EGU General Assembly 2021
© Author(s) 2021. This work is distributed under
the Creative Commons Attribution 4.0 License.

Controls on the distribution and behaviour of metals in sub-surface metalliferous seamount sediments from the Molloy Ridge system, Arctic Ocean

Hannah Grant1, Christine Lockwood-Ireland2,3, John Howe2, and Heather Stewart1
Hannah Grant et al.
  • 1British Geological Survey, Edinburgh, United Kingdom (
  • 2Scottish Association for Marine Science, Oban, United Kingdom
  • 3CAGE, Centre for Arctic Gas Hydrate, Environment and Climate, The Arctic University of Norway, Tromsø, Norway

Sub-surface sampling of marine sediments allows investigation of paleo-depositional conditions and subsequent modification by post-depositional geochemical processes. This sedimentary record can encompass many thousands of years and record discrete events where proximal and distal material is incorporated into the pelagic sediment column. The Arctic Ocean is the world’s smallest ocean, however evidence from sedimentary records show it has a pivotal role in the regulation of many oceanographic and physiographic processes. Despite this, there are only limited studies on the distribution and geochemical behaviour of metals within sub-surface marine sediments of the Arctic Ocean basin. This study presents a detailed geochemical investigation for two sediment piston cores to a maximum of 5.7 metres depth and spanning at least 44,000 years BP, from two seamounts bordering the western flanks of the Molloy Hole in the Fram Strait.

Comparison to other studies of sub-surface ridge sediments below 60oS on the Mid-Atlantic Ridge reveals these piston cores contain elevated metal concentrations, particularly for Mn, Co, and Ni. Distinct variability is observed within, and between the cores; particularly the interplay between Fe and Mn, the two most common authigenic elements in marine pelagic sediments. Within the Molloy Ridge neovolcanic zone, in the upper half of the easternmost core (PC127/79), Fe and Mn are decoupled and metal distribution is controlled by redox front migration. Decoupling occurs as Mn is more readily dissolved compared to Fe, and Fe in solution is more reactive and precipitates quicker during remobilisation. In PC127/79, Mn is strongly associated with other redox-sensitive metals (e.g., Co, Ni, Mo, U) likely in Mn-oxide dominated horizons, and Fe is strongly associated with V and As. Towards the base of the core, Fe and Mn are coupled, but are not associated with a distinct discrete metalliferous signature of Co, Ni, Cd and Ti. These metals are also negatively associated with major rock-forming elements such as Si, Al, Mg, and Ca. In the western core (PC127/80), Fe and Mn are coupled, are positively associated with the majority of metals and the major rock forming elements, and negatively correlated with common clay-derived components.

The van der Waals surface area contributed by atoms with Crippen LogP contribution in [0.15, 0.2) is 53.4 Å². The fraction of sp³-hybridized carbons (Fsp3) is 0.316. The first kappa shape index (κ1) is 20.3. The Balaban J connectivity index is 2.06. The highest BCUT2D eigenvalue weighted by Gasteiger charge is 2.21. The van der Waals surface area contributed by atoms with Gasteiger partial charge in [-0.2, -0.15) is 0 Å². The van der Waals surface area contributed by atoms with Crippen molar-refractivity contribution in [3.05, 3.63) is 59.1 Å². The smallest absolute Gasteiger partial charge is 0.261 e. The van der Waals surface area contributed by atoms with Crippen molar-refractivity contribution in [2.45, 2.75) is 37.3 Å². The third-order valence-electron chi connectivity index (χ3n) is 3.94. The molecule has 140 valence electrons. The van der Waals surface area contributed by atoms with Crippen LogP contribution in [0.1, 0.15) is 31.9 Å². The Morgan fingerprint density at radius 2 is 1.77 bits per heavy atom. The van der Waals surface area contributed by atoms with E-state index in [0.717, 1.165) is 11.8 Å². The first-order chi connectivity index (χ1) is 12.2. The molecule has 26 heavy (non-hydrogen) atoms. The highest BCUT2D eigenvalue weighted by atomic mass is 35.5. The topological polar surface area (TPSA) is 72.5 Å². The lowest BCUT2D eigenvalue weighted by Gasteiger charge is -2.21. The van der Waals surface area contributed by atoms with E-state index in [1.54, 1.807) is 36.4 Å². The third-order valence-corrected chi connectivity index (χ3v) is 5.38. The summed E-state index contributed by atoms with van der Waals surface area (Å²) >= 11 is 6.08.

Investigation of pelagic versus hydrothermal component indices indicate that the distinct metalliferous signature towards the base of PC127/79 may have a hydrothermal origin. Hydrothermal activity associated with ultramafic oceanic core complexes is known on superslow-spreading ridges to the north and south of the Molloy Ridge, however contributions of metals from ice-rafted debris or past mass wasting events off the Spitsbergen margin cannot be ruled out.

How to cite: Grant, H., Lockwood-Ireland, C., Howe, J., and Stewart, H.: Controls on the distribution and behaviour of metals in sub-surface metalliferous seamount sediments from the Molloy Ridge system, Arctic Ocean, EGU General Assembly 2021, online, 19–30 Apr 2021, EGU21-10154,, 2021.

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